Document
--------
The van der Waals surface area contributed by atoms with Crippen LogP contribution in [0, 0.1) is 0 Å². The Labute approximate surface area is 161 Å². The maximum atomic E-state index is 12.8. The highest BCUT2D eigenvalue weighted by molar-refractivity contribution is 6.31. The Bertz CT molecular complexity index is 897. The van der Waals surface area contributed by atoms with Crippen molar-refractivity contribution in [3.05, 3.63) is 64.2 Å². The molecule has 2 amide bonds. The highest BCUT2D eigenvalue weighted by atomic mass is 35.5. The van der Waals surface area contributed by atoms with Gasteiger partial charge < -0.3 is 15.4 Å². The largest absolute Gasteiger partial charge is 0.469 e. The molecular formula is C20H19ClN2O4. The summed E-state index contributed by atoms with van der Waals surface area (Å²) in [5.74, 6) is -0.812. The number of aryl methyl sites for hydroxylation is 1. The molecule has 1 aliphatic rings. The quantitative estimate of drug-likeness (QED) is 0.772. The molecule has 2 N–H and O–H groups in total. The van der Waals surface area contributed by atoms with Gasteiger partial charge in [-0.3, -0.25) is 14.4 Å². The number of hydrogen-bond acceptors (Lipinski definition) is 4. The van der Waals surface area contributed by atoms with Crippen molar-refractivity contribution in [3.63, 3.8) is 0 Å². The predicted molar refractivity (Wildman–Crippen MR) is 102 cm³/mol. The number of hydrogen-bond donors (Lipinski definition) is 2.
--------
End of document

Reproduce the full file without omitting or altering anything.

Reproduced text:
The van der Waals surface area contributed by atoms with Crippen LogP contribution in [0, 0.1) is 0 Å². The Labute approximate surface area is 161 Å². The maximum atomic E-state index is 12.8. The highest BCUT2D eigenvalue weighted by molar-refractivity contribution is 6.31. The Bertz CT molecular complexity index is 897. The van der Waals surface area contributed by atoms with Crippen molar-refractivity contribution in [3.05, 3.63) is 64.2 Å². The molecule has 2 amide bonds. The highest BCUT2D eigenvalue weighted by atomic mass is 35.5. The van der Waals surface area contributed by atoms with Gasteiger partial charge < -0.3 is 15.4 Å². The largest absolute Gasteiger partial charge is 0.469 e. The molecular formula is C20H19ClN2O4. The summed E-state index contributed by atoms with van der Waals surface area (Å²) in [5.74, 6) is -0.812. The number of aryl methyl sites for hydroxylation is 1. The molecule has 1 aliphatic rings. The quantitative estimate of drug-likeness (QED) is 0.772. The molecule has 2 N–H and O–H groups in total. The van der Waals surface area contributed by atoms with Gasteiger partial charge in [-0.3, -0.25) is 14.4 Å². The number of hydrogen-bond acceptors (Lipinski definition) is 4. The van der Waals surface area contributed by atoms with Crippen molar-refractivity contribution in [3.63, 3.8) is 0 Å². The predicted molar refractivity (Wildman–Crippen MR) is 102 cm³/mol. The number of hydrogen-bond donors (Lipinski definition) is 2.